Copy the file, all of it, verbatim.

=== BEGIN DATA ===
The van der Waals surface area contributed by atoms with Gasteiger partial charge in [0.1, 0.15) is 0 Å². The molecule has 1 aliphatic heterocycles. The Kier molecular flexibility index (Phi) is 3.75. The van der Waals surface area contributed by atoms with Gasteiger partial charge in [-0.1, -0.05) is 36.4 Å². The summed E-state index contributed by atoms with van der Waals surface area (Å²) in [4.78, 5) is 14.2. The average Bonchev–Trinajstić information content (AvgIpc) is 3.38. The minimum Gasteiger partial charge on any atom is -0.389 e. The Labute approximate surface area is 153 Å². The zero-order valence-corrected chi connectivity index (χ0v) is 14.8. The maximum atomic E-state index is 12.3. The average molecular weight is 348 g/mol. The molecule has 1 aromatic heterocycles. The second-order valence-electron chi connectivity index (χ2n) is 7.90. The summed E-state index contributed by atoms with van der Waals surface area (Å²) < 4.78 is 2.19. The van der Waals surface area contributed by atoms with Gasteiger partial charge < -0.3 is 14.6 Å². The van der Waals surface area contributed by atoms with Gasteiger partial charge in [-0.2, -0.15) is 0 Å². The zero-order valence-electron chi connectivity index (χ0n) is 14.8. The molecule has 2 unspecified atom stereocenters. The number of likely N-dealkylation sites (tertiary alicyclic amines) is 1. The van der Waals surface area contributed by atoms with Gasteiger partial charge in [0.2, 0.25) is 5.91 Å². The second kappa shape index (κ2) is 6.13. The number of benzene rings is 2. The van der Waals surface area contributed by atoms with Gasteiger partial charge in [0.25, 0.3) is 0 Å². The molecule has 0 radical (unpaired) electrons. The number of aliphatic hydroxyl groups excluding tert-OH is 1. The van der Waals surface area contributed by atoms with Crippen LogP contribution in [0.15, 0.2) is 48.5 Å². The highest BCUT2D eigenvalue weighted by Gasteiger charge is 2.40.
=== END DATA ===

The van der Waals surface area contributed by atoms with Gasteiger partial charge in [0.1, 0.15) is 0 Å². The molecule has 1 aliphatic heterocycles. The Kier molecular flexibility index (Phi) is 3.75. The van der Waals surface area contributed by atoms with Gasteiger partial charge in [-0.1, -0.05) is 36.4 Å². The summed E-state index contributed by atoms with van der Waals surface area (Å²) in [4.78, 5) is 14.2. The average Bonchev–Trinajstić information content (AvgIpc) is 3.38. The minimum Gasteiger partial charge on any atom is -0.389 e. The Labute approximate surface area is 153 Å². The zero-order valence-corrected chi connectivity index (χ0v) is 14.8. The maximum atomic E-state index is 12.3. The average molecular weight is 348 g/mol. The molecule has 1 aromatic heterocycles. The second-order valence-electron chi connectivity index (χ2n) is 7.90. The summed E-state index contributed by atoms with van der Waals surface area (Å²) < 4.78 is 2.19. The van der Waals surface area contributed by atoms with Gasteiger partial charge < -0.3 is 14.6 Å². The van der Waals surface area contributed by atoms with Gasteiger partial charge in [-0.2, -0.15) is 0 Å². The zero-order valence-electron chi connectivity index (χ0n) is 14.8. The molecule has 2 unspecified atom stereocenters. The number of likely N-dealkylation sites (tertiary alicyclic amines) is 1. The van der Waals surface area contributed by atoms with Gasteiger partial charge in [0.2, 0.25) is 5.91 Å². The second kappa shape index (κ2) is 6.13. The number of benzene rings is 2. The van der Waals surface area contributed by atoms with Gasteiger partial charge in [0.25, 0.3) is 0 Å². The molecule has 0 radical (unpaired) electrons. The number of aliphatic hydroxyl groups excluding tert-OH is 1. The van der Waals surface area contributed by atoms with Crippen LogP contribution in [0.15, 0.2) is 48.5 Å². The highest BCUT2D eigenvalue weighted by Gasteiger charge is 2.40.